5 Reasons Delegation Fails


I encounter many leaders who claim to want delegation to be a part of their leadership. They know the value. But they are often frustrated with the results they receive on delegated projects, so they tend to control the project — which isn’t delegation — or they do everything themselves.

Many times I hear two sides to the reason why delegation fails. A leader may feel they have done their job simply by delegating. The blame naturally shifts to the delegate who should have figured out how to do the work.

The delegate often feels overwhelmed, like they didn’t have the freedom, resources or knowledge to complete the project to the leader’s expectations.

Both sides are frustrating.

Many times the problem rests with the way a project was delegated from the beginning. There are certainly times when the delegate drops the ball and doesn’t follow through with the task, but in my experience, the failure of delegation most often rests with the leader.

Here are 5 reasons delegation fails:

A predetermined win was never clear or understood. Everyone needs to be on the same page as to what is trying to be accomplished. Further, there should be accountability in place prior to delegation. When someone receives a project, they need to be given a timeline for completion. They need a system of follow up, measures of accomplishment or benchmarks towards completion.

The leader dumped or controlled instead of delegated. I have written about this previously, but the leader retains a level of responsibility to check in periodically with the delegate’s progress. At the same time, it’s delegation. There’s a release of direct oversight which needs to take place. The delegate should feel freedom to accomplish the predetermined objective in their own way. There’s a balance and partnership in a healthy delegation process, where the leader remains close enough to assure completion, but distant enough to let people do their work.

The delegate was not properly prepared. Assuming someone knows how to do a task and can figure out their way on their own isn’t only naive it’s unfair. Questions need to be asked and information given on the front end to make sure the person has the ability to complete the task or the ability to learn along the way. This may involve the leader spending more time in the beginning phases of a task to ensure completion is attainable by the delegate. Specialized training may be needed. In fact, a failed delegation may be just the experience someone needs to do a better job next time.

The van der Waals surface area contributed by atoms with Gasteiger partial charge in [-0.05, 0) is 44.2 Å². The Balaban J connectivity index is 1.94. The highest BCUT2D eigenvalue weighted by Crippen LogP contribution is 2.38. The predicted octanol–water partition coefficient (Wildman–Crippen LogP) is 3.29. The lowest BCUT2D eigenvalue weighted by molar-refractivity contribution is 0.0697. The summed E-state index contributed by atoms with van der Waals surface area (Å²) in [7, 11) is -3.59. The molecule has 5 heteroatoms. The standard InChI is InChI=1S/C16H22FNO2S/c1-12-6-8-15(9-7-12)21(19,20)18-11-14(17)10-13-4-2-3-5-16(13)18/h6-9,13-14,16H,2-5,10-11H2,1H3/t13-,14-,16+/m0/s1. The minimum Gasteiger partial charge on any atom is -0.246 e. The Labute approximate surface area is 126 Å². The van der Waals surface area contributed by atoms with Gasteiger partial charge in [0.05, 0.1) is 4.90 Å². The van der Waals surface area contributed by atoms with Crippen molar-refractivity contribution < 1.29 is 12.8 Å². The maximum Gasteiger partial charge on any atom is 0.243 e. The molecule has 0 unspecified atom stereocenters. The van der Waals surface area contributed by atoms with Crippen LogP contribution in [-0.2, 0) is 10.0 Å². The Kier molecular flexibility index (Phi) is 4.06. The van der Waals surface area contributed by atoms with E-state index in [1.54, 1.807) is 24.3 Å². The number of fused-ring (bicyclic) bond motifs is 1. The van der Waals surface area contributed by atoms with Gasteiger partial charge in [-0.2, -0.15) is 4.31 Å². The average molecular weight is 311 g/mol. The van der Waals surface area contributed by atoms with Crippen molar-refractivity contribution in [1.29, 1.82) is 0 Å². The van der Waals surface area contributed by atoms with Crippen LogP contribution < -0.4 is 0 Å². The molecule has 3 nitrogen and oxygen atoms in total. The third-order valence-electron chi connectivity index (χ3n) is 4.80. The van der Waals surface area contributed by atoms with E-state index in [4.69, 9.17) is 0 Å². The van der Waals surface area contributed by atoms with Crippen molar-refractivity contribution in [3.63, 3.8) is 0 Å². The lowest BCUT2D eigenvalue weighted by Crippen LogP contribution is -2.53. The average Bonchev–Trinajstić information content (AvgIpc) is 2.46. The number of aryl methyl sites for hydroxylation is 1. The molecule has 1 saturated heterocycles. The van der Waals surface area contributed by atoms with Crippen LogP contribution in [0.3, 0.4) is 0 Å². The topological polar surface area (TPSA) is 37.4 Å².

Adequate resources were not in place. It’s difficult to expect someone to complete a task when the leader hasn’t given the proper tools for the job. Sometimes anxious leaders delegate a project too soon, before the team is ready, either in structure, people power or resources.

The wrong person was chosen for the task. Let’s face it. Not everyone is up to every task. Many times delegation fails because the leader picked the wrong person for the job. Selecting the best person on the front end or reassigning when an improper fit is discovered is critical to assure completion of a task.

Do you have delegated projects that didn’t get completed this past year?

Could one of these be the reason? If so, who needs to take responsibility for the failure?

Please note: I reserve the right to delete comments that are offensive or off-topic.

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15 thoughts on “5 Reasons Delegation Fails

  1. Ron, great post! I have always struggled with delegation as a leader, but I agree that delegation has to be wrapped in a strategy. Most of the delegation I did early on was like throwing the scraps that I didn't want to others instead of inviting them to the table and asking them to participate in the meal. I learned that if people are going to feel truly valued, they are going to need something more to bite into than just breadcrumbs from my to do list.

  2. Ron – These are very good points about delegation. With #2 I think you hit the bullseye. Too many times I felt that way like people were dumping stuff on me, rather than delegating. A very subtle difference, but a very important one!

  3. Another factor I've seen (that is closely related to many that you named) is a leader who is both unfamiliar with the specific time commitment that a project will take and the current obligations that the delegate is already handling. It's unrealistic, in my opinion, to expect a leader to know the details of their team's schedules – so I think the best solution is just good communication.
    I've seen this delegation breakdown in multiple settings.

    Another thing I've noticed is leaders who delegate work but not authority. They end up tying up a lot of resources in red tape instead of empowering their organization to accomplish more.

  4. Blanchard and Hersey's work on situational leadership (http://en.wikipedia.org/wiki/Hersey%E2%80%93Blanchard_situational_theory) is also instructive here. In my consulting practice I have seen many instances of delegation that did not match an individual's motivation and skill level in the organization. One has to match the level of delegation to the progress an individual has made in the journey from enthusiastic beginner to peak performer. The five levels of delegation (http://michaelhyatt.com/the-five-levels-of-delegation.html) fit well into this process. Not only do they fit well, when employed correctly they move the person to whom the task has been delegated further in their understanding, competence, and value to the organization.

  5. Hey Ron,
    Yeah, this is a good list. I would say that I have to learn to do a better job at #3. I have very uniquely qualified people that I supervise and sometimes I assume that they know what I want and can get the job done. Sometimes it's all about a word of encouragement while they are working towards their goals!